International Power
An interconnected world increases economic efficiency, while providing some nations with leverage over others. We investigate international power stemming from trade. We develop a model of trade with possibilities of international disputes, highlighting key features of how nations can exert coercive power toward one another through trade. The model yields a measure of international power, which we operationalize across all pairs of nations over the past 20 years. Using this measure, we examine the consequences and causes of international power. We compile comprehensive data on bilateral engagement events, and we develop a high-frequency measure of bilateral geopolitical relationships. We show that increases in international power between countries — which raise the credibility of threats of trade disruptions — induce more bilateral engagement and negotiations. Moreover, worsened geopolitical relationships — in anticipation of future disputes — prompt nations to build up greater international power through changes in trade activities.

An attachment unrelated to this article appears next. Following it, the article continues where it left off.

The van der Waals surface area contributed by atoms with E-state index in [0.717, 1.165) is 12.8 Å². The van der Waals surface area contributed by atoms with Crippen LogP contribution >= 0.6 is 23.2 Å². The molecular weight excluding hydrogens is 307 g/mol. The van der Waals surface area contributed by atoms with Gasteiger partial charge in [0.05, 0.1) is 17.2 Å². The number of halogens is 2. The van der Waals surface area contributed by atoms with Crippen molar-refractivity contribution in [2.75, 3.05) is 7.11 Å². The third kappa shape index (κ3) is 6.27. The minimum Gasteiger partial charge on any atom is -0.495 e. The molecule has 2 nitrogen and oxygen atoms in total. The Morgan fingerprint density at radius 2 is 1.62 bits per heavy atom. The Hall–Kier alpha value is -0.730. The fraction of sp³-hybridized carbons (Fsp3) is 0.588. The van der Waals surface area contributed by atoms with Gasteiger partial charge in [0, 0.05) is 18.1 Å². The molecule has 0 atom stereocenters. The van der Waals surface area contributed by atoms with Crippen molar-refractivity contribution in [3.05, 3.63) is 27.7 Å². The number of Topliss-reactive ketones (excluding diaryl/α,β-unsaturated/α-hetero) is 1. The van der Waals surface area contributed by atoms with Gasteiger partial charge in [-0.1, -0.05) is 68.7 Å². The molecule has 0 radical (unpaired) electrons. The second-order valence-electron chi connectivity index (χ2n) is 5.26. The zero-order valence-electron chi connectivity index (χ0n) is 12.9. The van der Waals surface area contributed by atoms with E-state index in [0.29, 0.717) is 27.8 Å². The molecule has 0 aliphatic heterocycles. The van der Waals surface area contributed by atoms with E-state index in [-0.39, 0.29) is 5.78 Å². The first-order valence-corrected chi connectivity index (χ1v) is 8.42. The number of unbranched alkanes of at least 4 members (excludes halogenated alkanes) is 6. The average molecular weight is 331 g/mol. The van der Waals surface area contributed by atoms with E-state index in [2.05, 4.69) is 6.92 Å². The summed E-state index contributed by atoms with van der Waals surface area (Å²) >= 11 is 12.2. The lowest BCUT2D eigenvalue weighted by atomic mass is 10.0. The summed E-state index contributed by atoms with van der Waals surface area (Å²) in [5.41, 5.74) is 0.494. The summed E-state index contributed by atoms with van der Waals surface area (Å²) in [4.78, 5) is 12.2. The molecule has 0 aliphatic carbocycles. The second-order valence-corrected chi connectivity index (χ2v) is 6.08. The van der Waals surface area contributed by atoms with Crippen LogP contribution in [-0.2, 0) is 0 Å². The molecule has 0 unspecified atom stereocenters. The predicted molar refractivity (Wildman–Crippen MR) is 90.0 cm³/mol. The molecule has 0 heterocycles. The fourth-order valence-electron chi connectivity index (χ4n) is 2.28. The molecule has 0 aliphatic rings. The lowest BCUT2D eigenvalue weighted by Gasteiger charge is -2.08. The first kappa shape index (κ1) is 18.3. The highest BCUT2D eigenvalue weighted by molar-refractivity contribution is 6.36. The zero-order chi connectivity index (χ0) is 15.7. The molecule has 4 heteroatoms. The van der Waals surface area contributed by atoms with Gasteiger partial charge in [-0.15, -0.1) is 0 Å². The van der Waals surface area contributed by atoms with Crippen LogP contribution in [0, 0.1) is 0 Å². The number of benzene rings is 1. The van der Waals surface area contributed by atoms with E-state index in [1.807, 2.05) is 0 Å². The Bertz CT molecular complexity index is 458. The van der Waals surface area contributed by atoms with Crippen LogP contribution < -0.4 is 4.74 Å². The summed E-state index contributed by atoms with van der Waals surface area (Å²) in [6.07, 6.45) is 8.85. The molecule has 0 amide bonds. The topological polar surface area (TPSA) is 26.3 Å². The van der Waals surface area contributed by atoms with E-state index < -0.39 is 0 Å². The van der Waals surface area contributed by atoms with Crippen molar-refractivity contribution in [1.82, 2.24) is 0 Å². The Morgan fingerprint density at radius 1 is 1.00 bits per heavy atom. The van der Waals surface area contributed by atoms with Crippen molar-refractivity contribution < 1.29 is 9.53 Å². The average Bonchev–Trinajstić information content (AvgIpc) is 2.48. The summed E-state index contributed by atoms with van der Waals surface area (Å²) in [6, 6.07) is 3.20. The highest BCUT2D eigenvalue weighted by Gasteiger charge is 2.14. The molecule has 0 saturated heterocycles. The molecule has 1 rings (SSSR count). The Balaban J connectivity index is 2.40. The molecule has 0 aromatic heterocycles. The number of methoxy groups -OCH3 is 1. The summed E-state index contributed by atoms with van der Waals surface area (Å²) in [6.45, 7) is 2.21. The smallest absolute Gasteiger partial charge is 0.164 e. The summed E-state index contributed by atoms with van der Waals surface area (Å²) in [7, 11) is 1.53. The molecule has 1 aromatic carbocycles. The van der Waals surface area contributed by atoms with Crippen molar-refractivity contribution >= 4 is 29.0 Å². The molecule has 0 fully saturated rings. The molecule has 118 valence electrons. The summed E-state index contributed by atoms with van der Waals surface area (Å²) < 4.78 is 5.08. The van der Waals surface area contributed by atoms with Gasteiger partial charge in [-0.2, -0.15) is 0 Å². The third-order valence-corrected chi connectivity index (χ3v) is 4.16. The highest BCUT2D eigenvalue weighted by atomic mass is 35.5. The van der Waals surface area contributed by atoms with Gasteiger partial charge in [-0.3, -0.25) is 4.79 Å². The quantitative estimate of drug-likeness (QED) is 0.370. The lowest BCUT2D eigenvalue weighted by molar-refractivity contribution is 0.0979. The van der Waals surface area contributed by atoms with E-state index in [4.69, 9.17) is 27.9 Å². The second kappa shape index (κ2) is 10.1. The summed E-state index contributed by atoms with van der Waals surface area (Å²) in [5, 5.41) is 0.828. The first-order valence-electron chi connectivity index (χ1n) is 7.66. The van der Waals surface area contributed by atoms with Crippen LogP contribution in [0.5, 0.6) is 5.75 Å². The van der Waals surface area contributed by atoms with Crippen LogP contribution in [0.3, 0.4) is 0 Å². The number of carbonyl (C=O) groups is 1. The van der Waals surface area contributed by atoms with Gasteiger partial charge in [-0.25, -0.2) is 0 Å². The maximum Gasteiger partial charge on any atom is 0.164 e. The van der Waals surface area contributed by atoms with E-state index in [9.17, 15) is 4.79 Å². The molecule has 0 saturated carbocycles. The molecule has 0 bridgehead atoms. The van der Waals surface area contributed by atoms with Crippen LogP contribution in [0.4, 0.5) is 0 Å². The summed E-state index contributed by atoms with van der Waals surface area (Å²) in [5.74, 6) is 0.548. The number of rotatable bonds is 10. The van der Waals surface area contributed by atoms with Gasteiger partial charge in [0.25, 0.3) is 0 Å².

Date: 24 April 2024, 11:00 (Wednesday, 1st week, Trinity 2024)
Venue: Manor Road Building, Manor Road OX1 3UQ
Venue Details: Seminar Room A
Speaker: David Yang (Harvard University)
Organising department: Department of Economics
Part of: Political Economy Seminar
Booking required?: Not required
Audience: Members of the University only
Editor: Edward Clark